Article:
As Americans we can find it very difficult to relate to this feast because we have no experience of living with a “king.” A king is much more than a president, because the king could have utter dominion over a person’s life. So, perhaps a little historical context would help. This feast, Our Lord Jesus Christ, King of the Universe, was instituted in 1925 by Pope Pius XI. The world was riddled with dictators — Stalin, Mussolini and, in a few years, Hitler. They were not called kings — they were totalitarian despots with life and death authority over the populace. Pope Pius XI wanted to reassert that for Catholics, the only true sovereign is Jesus Christ. Christ, his word, his way, his law of love is above every other ruler and rule of law.

Flash forward to 2022. The world still abounds with oligarchs and dictators who rule by violence, fear and propaganda. The reminder that Christ is the ultimate authority is still so vital. Americans might not have tyrants in power, but we do bow before another tyrant — consumerism. We are reminded that consumerism should not hold kingly sway over our lives, our thoughts, our decisions. Only Jesus the Christ should rule our hearts and lifestyles. Our readings explain why this is so.

Why should Jesus, the Christ and the king, have this awesome power in our lives? First of all, he is in the royal line of David. The First Reading describes how David was anointed King of Israel. David is God’s chosen one; he is shepherd and commander. In the New Testament, 17 verses refer to Jesus as the “son of David.” This is linked to the Messianic promise of 2 Samuel 7:12-16 that David’s house and kingdom would last forever. Jesus fulfills this promise. But God offers so much more — Jesus, the resurrected Christ, has become king of the ages and the whole universe!

The authority of the Christ is illuminated in the beautiful Christological hymn of the Letter to the Colossians. St. Paul calls us into the light of Christ’s kingdom: we have been “transferred” from the kingdom of darkness into the kingdom of God’s beloved Son. And who is this Son who redeems and forgives? Paul describes Jesus the Christ in a sweeping cosmic narrative — he is the image of God, firstborn of creation. All things were created through and for him. The Christ holds everything together, gathering up the whole of creation in the loving embrace of God. He has overcome death. The Christ is the fullness of everything — all heavens and earth are in his domain. Hence, he is the cosmic ruler! He fulfills the ideal of every noble ruler because he is the ultimate peacemaker.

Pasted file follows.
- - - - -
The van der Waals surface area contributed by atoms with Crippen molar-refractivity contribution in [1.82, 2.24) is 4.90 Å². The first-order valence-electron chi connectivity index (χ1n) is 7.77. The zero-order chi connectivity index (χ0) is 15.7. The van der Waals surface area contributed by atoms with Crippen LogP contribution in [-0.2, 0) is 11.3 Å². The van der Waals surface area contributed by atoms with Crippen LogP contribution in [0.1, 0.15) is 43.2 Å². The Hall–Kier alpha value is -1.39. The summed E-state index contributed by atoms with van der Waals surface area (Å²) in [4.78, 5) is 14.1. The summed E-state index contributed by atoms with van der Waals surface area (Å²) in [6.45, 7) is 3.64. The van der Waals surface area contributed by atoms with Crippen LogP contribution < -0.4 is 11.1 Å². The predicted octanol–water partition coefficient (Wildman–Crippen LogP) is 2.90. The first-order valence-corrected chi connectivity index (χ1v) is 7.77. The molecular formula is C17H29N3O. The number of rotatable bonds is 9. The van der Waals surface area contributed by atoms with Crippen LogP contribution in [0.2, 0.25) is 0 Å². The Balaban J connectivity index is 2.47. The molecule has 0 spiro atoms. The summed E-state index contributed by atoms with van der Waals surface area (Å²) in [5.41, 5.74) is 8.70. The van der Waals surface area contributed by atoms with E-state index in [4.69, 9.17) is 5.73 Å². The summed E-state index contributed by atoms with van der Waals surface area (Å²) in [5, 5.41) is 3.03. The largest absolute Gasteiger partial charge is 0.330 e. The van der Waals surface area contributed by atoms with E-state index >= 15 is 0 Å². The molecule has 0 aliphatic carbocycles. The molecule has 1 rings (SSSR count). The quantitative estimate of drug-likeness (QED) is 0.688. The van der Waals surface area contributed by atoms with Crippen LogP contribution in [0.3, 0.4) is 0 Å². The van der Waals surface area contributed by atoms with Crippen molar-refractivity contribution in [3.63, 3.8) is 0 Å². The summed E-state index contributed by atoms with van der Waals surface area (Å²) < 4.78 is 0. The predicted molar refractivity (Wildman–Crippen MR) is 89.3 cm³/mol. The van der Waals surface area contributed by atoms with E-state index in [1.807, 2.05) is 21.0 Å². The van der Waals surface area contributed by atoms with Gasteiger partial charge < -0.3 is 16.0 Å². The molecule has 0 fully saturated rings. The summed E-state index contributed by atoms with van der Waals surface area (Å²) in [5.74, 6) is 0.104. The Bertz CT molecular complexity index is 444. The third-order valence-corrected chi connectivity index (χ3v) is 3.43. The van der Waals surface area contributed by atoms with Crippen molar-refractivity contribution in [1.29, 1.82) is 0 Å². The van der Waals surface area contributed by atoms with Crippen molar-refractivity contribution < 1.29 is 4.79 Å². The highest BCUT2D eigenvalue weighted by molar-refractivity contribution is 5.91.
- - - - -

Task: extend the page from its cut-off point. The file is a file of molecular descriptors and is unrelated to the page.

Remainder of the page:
How does the Christ obtain this kingdom? The Gospel tells a very different “coronation” story. Jesus is not hailed as David was. He was “sneered and jeered at” by the rulers and soldiers responsible for his crucifixion. He was even reviled by one of the criminals who was dying alongside him. From the agonizing throne of the cross, Jesus’ love continued to pour out in a regal manner. He forgave the “good” thief and promised him paradise. Jesus’ kingdom is hard won by his sacrifice and death. His resurrection completes his victory over darkness, violence and sin. Jesus is the Christ — the first born of the dead, the all-powerful son of God!

But what does this “power” of Jesus Christ the King consist of? I think this is beautifully explained by Pope Francis in his Sunday Angelus Address on the Feast of Our Lord Jesus Christ, King of the Universe on Nov. 25, 2018: “Jesus wants to make it understood that above political power there is another greater one, which is not obtained with human means. He came on earth to exercise this power, which is love, bearing witness to the truth … and He wants to establish in the world His Kingdom of love, justice and peace. This is the Kingdom of which Jesus is King, and which extends until the end of time. History teaches us that kingdoms founded on the power of arms and lies are fragile and, sooner or later, collapse; but the Kingdom of God is founded on love and is rooted in hearts … conferring on one who receives it peace, freedom and fullness of life. We all want peace, we all want freedom and we want fullness. And how does it come about? Let the love of God, the Kingdom of God, the love of Jesus take root in your heart and you’ll have peace, you’ll have freedom and you’ll have fullness.”

Can we accept the sovereignty of Jesus Christ, the King of the Universe? Jesus said, “Where your heart is, there is your treasure.” We need to examine our hearts and honestly admit who or what rules there!